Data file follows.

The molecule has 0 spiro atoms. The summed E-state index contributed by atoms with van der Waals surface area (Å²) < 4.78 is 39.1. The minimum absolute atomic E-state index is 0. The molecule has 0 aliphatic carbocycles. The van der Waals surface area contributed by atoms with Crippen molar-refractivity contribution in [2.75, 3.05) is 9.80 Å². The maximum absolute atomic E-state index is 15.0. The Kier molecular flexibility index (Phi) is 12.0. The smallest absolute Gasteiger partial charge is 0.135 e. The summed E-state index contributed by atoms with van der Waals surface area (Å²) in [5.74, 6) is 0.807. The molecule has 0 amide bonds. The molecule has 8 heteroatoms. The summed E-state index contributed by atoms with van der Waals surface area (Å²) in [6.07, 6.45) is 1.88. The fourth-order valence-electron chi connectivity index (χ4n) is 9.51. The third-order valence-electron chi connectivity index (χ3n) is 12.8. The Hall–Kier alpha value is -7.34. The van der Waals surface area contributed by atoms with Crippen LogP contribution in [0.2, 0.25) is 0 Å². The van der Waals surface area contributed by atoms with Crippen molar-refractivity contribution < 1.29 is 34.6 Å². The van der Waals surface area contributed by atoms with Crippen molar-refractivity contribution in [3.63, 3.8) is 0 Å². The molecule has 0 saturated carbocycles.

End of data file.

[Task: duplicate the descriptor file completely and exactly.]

The molecule has 0 spiro atoms. The summed E-state index contributed by atoms with van der Waals surface area (Å²) < 4.78 is 39.1. The minimum absolute atomic E-state index is 0. The molecule has 0 aliphatic carbocycles. The van der Waals surface area contributed by atoms with Crippen molar-refractivity contribution in [2.75, 3.05) is 9.80 Å². The maximum absolute atomic E-state index is 15.0. The Kier molecular flexibility index (Phi) is 12.0. The smallest absolute Gasteiger partial charge is 0.135 e. The summed E-state index contributed by atoms with van der Waals surface area (Å²) in [5.74, 6) is 0.807. The molecule has 0 amide bonds. The molecule has 8 heteroatoms. The summed E-state index contributed by atoms with van der Waals surface area (Å²) in [6.07, 6.45) is 1.88. The fourth-order valence-electron chi connectivity index (χ4n) is 9.51. The third-order valence-electron chi connectivity index (χ3n) is 12.8. The Hall–Kier alpha value is -7.34. The van der Waals surface area contributed by atoms with Crippen LogP contribution in [0.2, 0.25) is 0 Å². The van der Waals surface area contributed by atoms with Crippen molar-refractivity contribution < 1.29 is 34.6 Å². The van der Waals surface area contributed by atoms with Crippen molar-refractivity contribution in [3.63, 3.8) is 0 Å². The molecule has 0 saturated carbocycles.